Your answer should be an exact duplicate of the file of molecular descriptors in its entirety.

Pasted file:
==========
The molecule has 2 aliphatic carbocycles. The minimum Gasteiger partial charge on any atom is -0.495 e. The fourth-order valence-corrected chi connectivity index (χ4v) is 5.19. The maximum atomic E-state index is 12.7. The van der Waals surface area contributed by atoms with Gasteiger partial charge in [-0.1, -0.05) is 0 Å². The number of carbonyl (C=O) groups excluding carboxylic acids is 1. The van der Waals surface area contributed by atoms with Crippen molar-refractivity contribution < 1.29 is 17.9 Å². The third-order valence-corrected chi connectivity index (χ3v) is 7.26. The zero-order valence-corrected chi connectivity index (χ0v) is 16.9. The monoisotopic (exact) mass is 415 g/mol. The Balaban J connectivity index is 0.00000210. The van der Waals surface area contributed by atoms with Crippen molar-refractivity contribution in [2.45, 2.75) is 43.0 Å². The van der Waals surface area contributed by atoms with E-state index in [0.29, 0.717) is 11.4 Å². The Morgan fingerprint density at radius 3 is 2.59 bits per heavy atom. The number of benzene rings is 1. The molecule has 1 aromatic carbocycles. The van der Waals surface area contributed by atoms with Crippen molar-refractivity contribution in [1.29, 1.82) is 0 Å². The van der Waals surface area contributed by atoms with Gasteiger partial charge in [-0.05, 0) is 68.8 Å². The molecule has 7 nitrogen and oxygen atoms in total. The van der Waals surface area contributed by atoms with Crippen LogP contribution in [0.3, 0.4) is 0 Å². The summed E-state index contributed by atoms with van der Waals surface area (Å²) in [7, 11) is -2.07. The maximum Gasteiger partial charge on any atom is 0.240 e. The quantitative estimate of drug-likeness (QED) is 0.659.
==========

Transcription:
The molecule has 2 aliphatic carbocycles. The minimum Gasteiger partial charge on any atom is -0.495 e. The fourth-order valence-corrected chi connectivity index (χ4v) is 5.19. The maximum atomic E-state index is 12.7. The van der Waals surface area contributed by atoms with Gasteiger partial charge in [-0.1, -0.05) is 0 Å². The number of carbonyl (C=O) groups excluding carboxylic acids is 1. The van der Waals surface area contributed by atoms with Crippen molar-refractivity contribution < 1.29 is 17.9 Å². The third-order valence-corrected chi connectivity index (χ3v) is 7.26. The zero-order valence-corrected chi connectivity index (χ0v) is 16.9. The monoisotopic (exact) mass is 415 g/mol. The Balaban J connectivity index is 0.00000210. The van der Waals surface area contributed by atoms with Crippen molar-refractivity contribution in [2.45, 2.75) is 43.0 Å². The van der Waals surface area contributed by atoms with E-state index in [0.29, 0.717) is 11.4 Å². The Morgan fingerprint density at radius 3 is 2.59 bits per heavy atom. The number of benzene rings is 1. The molecule has 1 aromatic carbocycles. The van der Waals surface area contributed by atoms with Crippen molar-refractivity contribution in [1.29, 1.82) is 0 Å². The van der Waals surface area contributed by atoms with Gasteiger partial charge in [-0.05, 0) is 68.8 Å². The molecule has 7 nitrogen and oxygen atoms in total. The van der Waals surface area contributed by atoms with Crippen LogP contribution in [0.3, 0.4) is 0 Å². The summed E-state index contributed by atoms with van der Waals surface area (Å²) in [7, 11) is -2.07. The maximum Gasteiger partial charge on any atom is 0.240 e. The quantitative estimate of drug-likeness (QED) is 0.659.